War

Amnesty and Amnesia
March 10, 2003

Adenauer's Germany and the Nazi Past: The Politics of Amnesty and Integration By Norbert Frei Translated by Joel Golb (Columbia University Press, 365 pp., $35)In this grim account of the formative years of West German democracy, the German historian Norbert Frei examines legislation affecting the amnesty and the integration of Germans suspected of, accused of, and in many cases indicted for crimes committed during the Nazi era.

Prize Fight
October 28, 2002

  Two types of people win the Nobel Peace Prize. The first are the more obvious: People who resolve international conflicts. In 1926, Aristide Briand and Gustav Stresemann won for the Locarno Pact, which supposedly guaranteed the borders of Germany, Belgium, and France. In 1929, America's Frank Kellogg won for the Kellogg-Briand Pact, in which the great powers renounced war. In 1973, Henry Kissinger and Vietnam's Le Duc Tho won for ending the Vietnam War.

Cambridge Diarist: Regrets
April 22, 2002

The 1929 Nobel Peace Prize was awarded to U.S. Secretary of State Frank Kellogg. And why not? The year before, he had persuaded the great powers to outlaw war. Among those that ratified the historic Kellogg-Briand pact were the democratic countries, plus Germany, Japan, and Italy. High-minded people, deluded that signed agreements shaped history, were delirious with joy. Barely a decade later, of course, most of the world was plunged into war. Did the committee that chose the prize's recipients have any second thoughts?

Hit the Ground
November 19, 2001

The case for using ground troops against the Taliban.

Unfriendly Fire
July 23, 2001

In 1967, at the height of the Six Day War, Israeli jets strafed and firebombed a seemingly hostile ship near the Sinai coast. Israeli torpedo boats quickly converged to finish the job, then abruptly ceased fire and offered assistance to the battered crew. Israel had attacked the USS Liberty. In all, 34 Americans died, and 171 were injured. Israeli leaders apologized promptly and profusely, explaining that they had mistaken the Liberty for an enemy vessel--an explanation that subsequent investigations in both the United States and Israel upheld.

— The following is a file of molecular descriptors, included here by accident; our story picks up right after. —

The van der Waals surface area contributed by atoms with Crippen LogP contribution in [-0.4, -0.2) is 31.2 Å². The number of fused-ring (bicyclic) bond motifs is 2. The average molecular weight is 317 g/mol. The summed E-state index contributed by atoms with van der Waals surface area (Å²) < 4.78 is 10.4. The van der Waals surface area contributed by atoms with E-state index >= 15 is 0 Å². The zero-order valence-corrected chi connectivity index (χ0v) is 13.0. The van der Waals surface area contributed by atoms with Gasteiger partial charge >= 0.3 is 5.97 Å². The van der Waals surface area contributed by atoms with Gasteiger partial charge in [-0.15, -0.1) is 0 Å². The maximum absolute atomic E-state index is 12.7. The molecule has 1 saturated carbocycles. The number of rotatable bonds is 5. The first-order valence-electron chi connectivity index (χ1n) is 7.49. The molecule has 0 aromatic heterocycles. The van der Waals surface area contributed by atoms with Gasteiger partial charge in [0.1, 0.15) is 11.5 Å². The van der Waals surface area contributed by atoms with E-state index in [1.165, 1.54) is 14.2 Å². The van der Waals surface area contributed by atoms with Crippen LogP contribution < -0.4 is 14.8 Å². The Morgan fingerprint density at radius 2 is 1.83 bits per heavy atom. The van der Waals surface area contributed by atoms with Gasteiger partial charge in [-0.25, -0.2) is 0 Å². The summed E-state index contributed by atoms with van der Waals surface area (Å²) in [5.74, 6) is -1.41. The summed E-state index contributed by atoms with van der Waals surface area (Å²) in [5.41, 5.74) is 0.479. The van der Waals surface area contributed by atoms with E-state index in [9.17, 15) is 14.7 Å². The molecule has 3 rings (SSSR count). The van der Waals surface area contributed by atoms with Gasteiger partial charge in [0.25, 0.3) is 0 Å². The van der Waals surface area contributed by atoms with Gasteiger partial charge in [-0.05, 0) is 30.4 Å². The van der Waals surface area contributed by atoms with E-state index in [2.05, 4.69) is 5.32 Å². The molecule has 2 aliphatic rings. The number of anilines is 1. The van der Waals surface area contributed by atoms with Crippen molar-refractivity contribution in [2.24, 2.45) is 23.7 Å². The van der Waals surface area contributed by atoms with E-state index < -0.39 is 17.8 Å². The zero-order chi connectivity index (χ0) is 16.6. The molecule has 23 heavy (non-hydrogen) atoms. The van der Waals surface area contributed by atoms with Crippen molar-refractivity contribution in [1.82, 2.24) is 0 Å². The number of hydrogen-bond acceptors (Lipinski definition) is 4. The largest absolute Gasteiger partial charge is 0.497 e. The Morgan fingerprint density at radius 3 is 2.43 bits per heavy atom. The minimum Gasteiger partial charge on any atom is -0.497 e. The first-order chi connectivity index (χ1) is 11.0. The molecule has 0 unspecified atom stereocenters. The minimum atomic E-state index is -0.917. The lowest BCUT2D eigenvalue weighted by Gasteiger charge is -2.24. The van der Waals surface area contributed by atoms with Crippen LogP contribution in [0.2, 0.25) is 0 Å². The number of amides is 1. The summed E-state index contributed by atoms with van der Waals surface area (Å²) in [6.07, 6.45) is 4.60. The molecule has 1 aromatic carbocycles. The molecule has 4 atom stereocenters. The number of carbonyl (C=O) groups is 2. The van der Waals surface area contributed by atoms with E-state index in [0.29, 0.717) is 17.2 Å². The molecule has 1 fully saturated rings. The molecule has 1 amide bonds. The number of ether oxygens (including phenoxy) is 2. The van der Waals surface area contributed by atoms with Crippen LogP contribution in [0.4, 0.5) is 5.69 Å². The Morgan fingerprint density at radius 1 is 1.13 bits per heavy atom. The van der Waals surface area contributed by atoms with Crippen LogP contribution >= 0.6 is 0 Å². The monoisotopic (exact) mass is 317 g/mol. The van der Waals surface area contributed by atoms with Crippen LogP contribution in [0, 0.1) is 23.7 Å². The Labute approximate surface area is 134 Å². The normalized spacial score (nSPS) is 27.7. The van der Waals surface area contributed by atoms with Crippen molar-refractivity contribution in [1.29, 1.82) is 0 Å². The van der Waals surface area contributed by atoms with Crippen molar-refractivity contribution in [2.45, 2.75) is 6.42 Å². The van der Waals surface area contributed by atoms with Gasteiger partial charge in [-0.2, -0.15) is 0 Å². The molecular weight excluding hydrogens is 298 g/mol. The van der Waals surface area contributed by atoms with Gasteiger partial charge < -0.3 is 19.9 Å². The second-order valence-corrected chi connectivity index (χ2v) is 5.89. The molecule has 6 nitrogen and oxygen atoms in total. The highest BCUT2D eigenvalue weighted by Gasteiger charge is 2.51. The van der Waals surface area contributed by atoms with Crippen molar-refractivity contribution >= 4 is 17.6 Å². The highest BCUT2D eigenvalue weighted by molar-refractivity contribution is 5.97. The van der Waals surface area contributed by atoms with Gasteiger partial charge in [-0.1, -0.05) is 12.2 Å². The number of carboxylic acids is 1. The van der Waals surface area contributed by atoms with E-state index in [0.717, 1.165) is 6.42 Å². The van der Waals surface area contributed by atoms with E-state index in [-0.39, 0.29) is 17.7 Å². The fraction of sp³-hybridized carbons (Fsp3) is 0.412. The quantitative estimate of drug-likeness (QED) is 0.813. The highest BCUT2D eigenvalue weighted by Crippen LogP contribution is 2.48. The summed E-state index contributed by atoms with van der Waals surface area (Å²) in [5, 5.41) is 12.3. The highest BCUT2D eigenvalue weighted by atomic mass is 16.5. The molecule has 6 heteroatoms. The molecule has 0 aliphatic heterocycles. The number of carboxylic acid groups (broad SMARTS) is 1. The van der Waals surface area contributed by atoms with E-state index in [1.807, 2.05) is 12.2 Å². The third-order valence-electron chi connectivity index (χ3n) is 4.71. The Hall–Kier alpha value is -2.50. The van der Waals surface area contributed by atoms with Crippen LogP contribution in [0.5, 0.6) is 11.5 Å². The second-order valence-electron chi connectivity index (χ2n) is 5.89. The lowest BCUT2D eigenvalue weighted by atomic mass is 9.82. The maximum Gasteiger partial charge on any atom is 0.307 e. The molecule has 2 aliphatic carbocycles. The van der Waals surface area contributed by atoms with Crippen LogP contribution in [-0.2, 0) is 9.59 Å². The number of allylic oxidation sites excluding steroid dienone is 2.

Absolving Adolf
October 18, 1999

There's something more than a little disingenuous about the demands for Patrick Buchanan's political excommunication coming from several Republican presidential candidates, not to mention the former "Crossfire" host's media chums. Buchanan's sympathy for Nazi Germany's strategic predicament is hardly new and is certainly not a secret. For more than 20 years, he has been publicly ventilating his peculiar penchant for a revisionist assessment of both Adolf Hitler and Nazi Germany.

Exile and the Kingdom
March 15, 1998

Messianism, Zionism, and Jewish Religious Radicalism By Aviezer Ravitzky. Translated by Michael Swirsky and Jonathan Chipman (University of Chicago Press, 303 pp., $17.95) When it emerged as a political program for the Jews at the end of the nineteenth century, Zionism was a phenomenon for which traditional Jewish life was completely unequipped. It was new and it was perplexing, a movement that eluded categorization in the religious terms and the religious images of the past. It promised a political solution that was neither redemption nor exile.

Meltdown
November 11, 1996

New Hampshire warms to Democrats.

Bloodlust Memories
March 21, 1994

Clean Hands. In the course of many centuries, there were many crimes that Jews did not commit, but this was not least because they lacked the power to commit them. I remember the day that I discovered the obscure figure of Yusuf Asar. He appeared in a remarkable volume of Syriac Christian hagiographies, called Holy Women of the Syrian Orient. Yusuf Asar lived in the South Arabian kingdom of Himyar in the early sixth century. He was a Jew (or, according to the editors of the volume, "a Jewish upstart").

Two Way Street
December 27, 1993

It has been three months since "the handshake" on the White House lawn, and the euphoria that followed it has by now all but dissipated. The Israel-PLO talks have become one impasse after another. What keeps the process going is one Israeli concession after another. Yasir Arafat says he won't come to Jericho unless and until his officials control the bridges to and from Jordan and the cross-points between Egypt and Gaza. In return, the Israelis agree to a larger, more heavily armed Palestinian police force than they ever contemplated.

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